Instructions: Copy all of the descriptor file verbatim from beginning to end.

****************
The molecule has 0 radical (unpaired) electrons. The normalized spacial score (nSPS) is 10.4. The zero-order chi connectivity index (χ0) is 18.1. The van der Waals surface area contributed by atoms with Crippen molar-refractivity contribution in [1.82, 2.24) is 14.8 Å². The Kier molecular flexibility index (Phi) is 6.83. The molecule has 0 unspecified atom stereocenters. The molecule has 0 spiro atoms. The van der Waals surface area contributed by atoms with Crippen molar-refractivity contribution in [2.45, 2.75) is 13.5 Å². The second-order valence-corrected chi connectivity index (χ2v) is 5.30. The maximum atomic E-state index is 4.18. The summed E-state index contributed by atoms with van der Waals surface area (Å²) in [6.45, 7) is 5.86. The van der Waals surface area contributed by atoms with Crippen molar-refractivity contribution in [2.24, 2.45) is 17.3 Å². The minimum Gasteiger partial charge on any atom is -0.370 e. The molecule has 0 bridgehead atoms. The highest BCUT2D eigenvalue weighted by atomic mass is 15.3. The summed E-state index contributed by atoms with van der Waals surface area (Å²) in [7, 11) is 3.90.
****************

The molecule has 0 radical (unpaired) electrons. The normalized spacial score (nSPS) is 10.4. The zero-order chi connectivity index (χ0) is 18.1. The van der Waals surface area contributed by atoms with Crippen molar-refractivity contribution in [1.82, 2.24) is 14.8 Å². The Kier molecular flexibility index (Phi) is 6.83. The molecule has 0 unspecified atom stereocenters. The molecule has 0 spiro atoms. The van der Waals surface area contributed by atoms with Crippen molar-refractivity contribution in [2.45, 2.75) is 13.5 Å². The second-order valence-corrected chi connectivity index (χ2v) is 5.30. The maximum atomic E-state index is 4.18. The summed E-state index contributed by atoms with van der Waals surface area (Å²) in [6.45, 7) is 5.86. The van der Waals surface area contributed by atoms with Crippen molar-refractivity contribution in [2.24, 2.45) is 17.3 Å². The minimum Gasteiger partial charge on any atom is -0.370 e. The molecule has 0 bridgehead atoms. The highest BCUT2D eigenvalue weighted by atomic mass is 15.3. The summed E-state index contributed by atoms with van der Waals surface area (Å²) in [7, 11) is 3.90.